Walt Murphy is one of the finest track geeks that I know. Walt does #ThisDayinTrack&FieldHistory, an excellent daily service that provides true geek stories about our sport. You can check out the service for FREE with a free one-month trial subscription! (email: WaltMurphy44@gmail.com ) for the entire daily service. We will post a few historic moments each day, beginning February 1, 2024.

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by Walt Murphy’s News and Results Service (wmurphy25@aol.com)
This Day in Track & FieldMarch 29 

1912—Stanford’s George Horine set a World Record of 6-6  1/8 (1.985) in the High Jump at home in a dual meet with USC. Horine was the first to set a record in the event using the Western Roll. He would improve to 6-7 (2.007) on May 17, becoming the first man to clear 2 meters, and that was the first HJ record ratified by the IAAF. Horine went on to win the bronze medal at the 1912 Olympics in Stockholm.

            Read about the development of his style, dictated by the limitations of his family’s backyard in Palo Alto, in his Wiki bio: http://en.wikipedia.org/wiki/George_Horine

Stockholm Videohttps://www.youtube.com/watch?v=Kd1kuIhtNOs

The High Jumphttp://www.iaaf.org/disciplines/jumps/high-jump

George Horine, 1912 Olympian, American athlete, photo from Wikipedia (public domain)

1921–USC’s Charley Paddock edged Stanford’s Morris Kirksey in the 100-yard dash at Stanford Stadium in a dual meet between the two schools. Both were timed in 9-3/5 (9.6) to equal Paddock’s World Record that he shared with fellow Americans Daniel Kelly and Howard Drew. However, the marks were never ratified by the IAAF. It was the closest Kirksey would ever come to beating Paddock, whom he never beat in the 25 times they met!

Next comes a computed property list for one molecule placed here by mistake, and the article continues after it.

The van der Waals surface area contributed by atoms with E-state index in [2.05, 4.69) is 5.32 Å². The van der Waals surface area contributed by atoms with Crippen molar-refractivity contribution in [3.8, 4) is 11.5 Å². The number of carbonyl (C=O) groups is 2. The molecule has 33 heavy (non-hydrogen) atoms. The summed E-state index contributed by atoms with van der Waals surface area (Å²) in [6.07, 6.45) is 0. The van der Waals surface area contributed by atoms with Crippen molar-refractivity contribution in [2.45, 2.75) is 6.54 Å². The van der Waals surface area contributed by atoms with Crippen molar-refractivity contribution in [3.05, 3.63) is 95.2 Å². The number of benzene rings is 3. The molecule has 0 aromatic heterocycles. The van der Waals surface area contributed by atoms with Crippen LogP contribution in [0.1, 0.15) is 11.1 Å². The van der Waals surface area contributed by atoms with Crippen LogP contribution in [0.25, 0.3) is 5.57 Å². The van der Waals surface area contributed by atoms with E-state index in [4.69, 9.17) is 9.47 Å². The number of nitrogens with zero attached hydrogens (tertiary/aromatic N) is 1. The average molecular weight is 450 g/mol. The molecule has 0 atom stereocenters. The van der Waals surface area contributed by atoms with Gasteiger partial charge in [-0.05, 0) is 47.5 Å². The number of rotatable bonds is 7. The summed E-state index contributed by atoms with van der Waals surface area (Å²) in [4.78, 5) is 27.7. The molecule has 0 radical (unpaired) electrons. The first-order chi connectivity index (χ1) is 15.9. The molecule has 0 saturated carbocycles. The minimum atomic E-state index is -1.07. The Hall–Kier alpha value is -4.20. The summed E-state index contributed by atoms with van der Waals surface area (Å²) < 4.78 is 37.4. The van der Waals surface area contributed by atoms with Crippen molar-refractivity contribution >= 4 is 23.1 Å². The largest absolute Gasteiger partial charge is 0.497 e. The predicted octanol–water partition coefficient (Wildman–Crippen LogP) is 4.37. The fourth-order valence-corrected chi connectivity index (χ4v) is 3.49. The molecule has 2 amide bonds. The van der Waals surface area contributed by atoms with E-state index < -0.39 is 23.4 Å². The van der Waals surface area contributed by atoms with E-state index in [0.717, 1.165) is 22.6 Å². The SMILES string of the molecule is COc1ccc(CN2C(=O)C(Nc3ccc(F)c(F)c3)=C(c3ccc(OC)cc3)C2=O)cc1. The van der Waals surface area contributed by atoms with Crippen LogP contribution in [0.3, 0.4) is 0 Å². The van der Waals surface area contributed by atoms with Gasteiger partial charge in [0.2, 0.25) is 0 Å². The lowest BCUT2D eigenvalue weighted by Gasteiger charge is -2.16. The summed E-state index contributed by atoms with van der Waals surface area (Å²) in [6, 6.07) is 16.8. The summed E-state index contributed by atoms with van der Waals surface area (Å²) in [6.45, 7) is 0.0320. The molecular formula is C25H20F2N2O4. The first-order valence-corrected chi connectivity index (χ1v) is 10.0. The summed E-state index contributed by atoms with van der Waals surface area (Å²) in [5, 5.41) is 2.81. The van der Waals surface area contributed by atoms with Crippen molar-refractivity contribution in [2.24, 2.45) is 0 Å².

Kirksey finished 2nd to Paddock in the 100-Meters  at the previous year’s Olympics in Antwerp, anchored the winning U.S. team to a World Record in the 4×100 (Paddock ran the lead-off leg) , and won a 2nd gold medal in Rugby!

(From the IAAF Progression of World Records)



1975—13 days after winning the World X-Country title, Julie Brown set a pre-IAAF World Record of 35:00.4 for 10,000 Meters at UCLA. She also established the first American Record in the event. (Kathy Gibbons had run 34:51.0 in a mixed-gender race in 1971).

WR Progressionhttps://en.wikipedia.org/wiki/10,000_metres_world_record_progression

1981—Inspired by his participation in the 1979 NY City Marathon (see below), Chris Brasher, the 1956 Olympic gold medalist in the Steeplechase, was instrumental in founding the London Marathon, which made its debut in the rain on this date. (Brasher and Chris Chataway paced Roger Bannister to the first sub-4 mile in 1954.)

The inaugural winners were American Dick Beardsley and Norway’s Inge Sorenson (2:11:48), who crossed the finish line together holding hands, and Great Britain’s own Joyce Smith (2:29:57).

Upon his return from his race in NY, Brasher wrote in The Observer:

“To believe this story, you must believe that the human race is one joyous family, working together, laughing together, and achieving the impossible. Last Sunday, in one of the most trouble-stricken cities in the world, 11,532 men and women from 40 countries in the world, assisted by over a million black, white, and yellow people, laughed, cheered, and suffered during the greatest folk festival the world has seen.”

The London race would become one of the world’s best and is part of the Abbott World Marathon Majors series.



How The Race Was Born: 


Past Winnershttps://en.wikipedia.org/wiki/List_of_winners_of_the_London_Marathon



Men’s Finish: